Constantly oscillating between the temptation to fall back on its own forces and the hope that public opinion and international institutions will turn in its favour, the Palestinian nation has to face up to two problems, each almost as insoluble as the other:

one concerning its relations with the Arab and Muslim world, and the other concerning the future of its relations with Israel.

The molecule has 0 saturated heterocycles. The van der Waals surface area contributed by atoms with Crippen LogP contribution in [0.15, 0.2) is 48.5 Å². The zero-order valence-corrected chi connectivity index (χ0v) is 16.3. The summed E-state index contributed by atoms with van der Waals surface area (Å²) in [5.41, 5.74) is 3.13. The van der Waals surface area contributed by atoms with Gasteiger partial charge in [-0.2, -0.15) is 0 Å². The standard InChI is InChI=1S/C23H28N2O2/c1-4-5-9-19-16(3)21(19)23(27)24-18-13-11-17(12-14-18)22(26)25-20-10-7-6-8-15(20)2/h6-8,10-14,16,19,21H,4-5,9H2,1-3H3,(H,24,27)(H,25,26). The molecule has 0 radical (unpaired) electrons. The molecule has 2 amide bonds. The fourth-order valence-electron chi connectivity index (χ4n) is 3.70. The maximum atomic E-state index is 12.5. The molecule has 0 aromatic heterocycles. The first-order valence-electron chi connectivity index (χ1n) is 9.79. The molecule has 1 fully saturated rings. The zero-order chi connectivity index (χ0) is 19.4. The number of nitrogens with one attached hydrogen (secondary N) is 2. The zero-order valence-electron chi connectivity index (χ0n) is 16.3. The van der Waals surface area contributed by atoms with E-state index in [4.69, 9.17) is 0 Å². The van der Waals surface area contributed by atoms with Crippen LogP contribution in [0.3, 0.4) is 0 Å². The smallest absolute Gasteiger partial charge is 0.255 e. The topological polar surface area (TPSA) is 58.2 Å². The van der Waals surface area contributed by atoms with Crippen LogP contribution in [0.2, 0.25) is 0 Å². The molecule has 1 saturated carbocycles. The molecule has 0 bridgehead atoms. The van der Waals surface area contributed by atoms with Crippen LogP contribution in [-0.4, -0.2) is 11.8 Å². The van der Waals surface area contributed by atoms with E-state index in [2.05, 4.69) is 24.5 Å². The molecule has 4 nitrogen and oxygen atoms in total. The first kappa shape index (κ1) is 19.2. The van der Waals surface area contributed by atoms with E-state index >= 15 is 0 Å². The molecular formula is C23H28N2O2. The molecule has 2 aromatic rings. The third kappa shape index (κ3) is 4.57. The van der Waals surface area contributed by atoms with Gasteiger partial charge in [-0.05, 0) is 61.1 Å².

Palestinians are, of course, part of the ʻArab worldʼ. They expect it to be their primary source of material solidarity and political support, but it is also the Arab world that has dealt them some of their heaviest blows, especially when they appeared to be in a position to influence the evolution of certain of its states from within. The ʻPalestinian causeʼ has crystallized emotions and hopes for revenge on successive imperialisms. It has served as a revolutionary example and has inspired long-term internationalism even outside the region. It has also encouraged the development of a previously limited mass anti-Judaism in the land of Islam, and has fuelled many ʻproxy strugglesʼ which compensate in the imaginery for collective impotence. And it has been used from the outset by Arab states, both at home, where it provides an outlet for anger fuelled by corruption, the absence of public freedoms and social injustice, and abroad, where it is a card that can be played in rivalries between the states of the Middle East or as an argument to be used in their negotiations and confrontations with the great powers that are fighting for hegemony in the region. This is why the independence of Palestinian organizations has always come under threat. From that point of view, it seems that the contemporary period is characterized by an increase rather than a decrease of their independence, as the elections in the Occupied Territories demonstrated (even though part of the Hamas leadership is in Damascus). Things may change if Israeli repression makes the situation in Palestine untenable and if the Middle Eastern struggle against Western imperialism (essentially American imperialism, of which the Israeli occupation is seen as an integral part) intensifies and is united by a single transnational religious ideology. That, however, seems unlikely.